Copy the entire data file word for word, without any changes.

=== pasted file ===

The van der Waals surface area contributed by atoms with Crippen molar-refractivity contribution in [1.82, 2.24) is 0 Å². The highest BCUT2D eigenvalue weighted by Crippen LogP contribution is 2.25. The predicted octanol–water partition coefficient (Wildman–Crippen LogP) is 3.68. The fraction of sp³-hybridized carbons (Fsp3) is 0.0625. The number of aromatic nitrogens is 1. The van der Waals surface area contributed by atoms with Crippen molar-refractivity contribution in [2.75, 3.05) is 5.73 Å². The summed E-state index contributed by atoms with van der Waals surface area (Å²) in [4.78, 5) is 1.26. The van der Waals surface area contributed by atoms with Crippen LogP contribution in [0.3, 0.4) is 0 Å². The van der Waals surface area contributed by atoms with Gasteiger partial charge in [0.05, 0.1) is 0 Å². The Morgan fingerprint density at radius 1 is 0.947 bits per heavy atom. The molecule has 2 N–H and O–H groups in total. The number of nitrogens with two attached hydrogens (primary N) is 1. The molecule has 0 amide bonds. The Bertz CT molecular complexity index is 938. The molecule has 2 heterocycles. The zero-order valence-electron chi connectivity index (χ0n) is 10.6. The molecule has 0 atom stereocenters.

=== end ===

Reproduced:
The van der Waals surface area contributed by atoms with Crippen molar-refractivity contribution in [1.82, 2.24) is 0 Å². The highest BCUT2D eigenvalue weighted by Crippen LogP contribution is 2.25. The predicted octanol–water partition coefficient (Wildman–Crippen LogP) is 3.68. The fraction of sp³-hybridized carbons (Fsp3) is 0.0625. The number of aromatic nitrogens is 1. The van der Waals surface area contributed by atoms with Crippen molar-refractivity contribution in [2.75, 3.05) is 5.73 Å². The summed E-state index contributed by atoms with van der Waals surface area (Å²) in [4.78, 5) is 1.26. The van der Waals surface area contributed by atoms with Crippen LogP contribution in [0.3, 0.4) is 0 Å². The van der Waals surface area contributed by atoms with Gasteiger partial charge in [0.05, 0.1) is 0 Å². The Morgan fingerprint density at radius 1 is 0.947 bits per heavy atom. The molecule has 2 N–H and O–H groups in total. The number of nitrogens with two attached hydrogens (primary N) is 1. The molecule has 0 amide bonds. The Bertz CT molecular complexity index is 938. The molecule has 2 heterocycles. The zero-order valence-electron chi connectivity index (χ0n) is 10.6. The molecule has 0 atom stereocenters.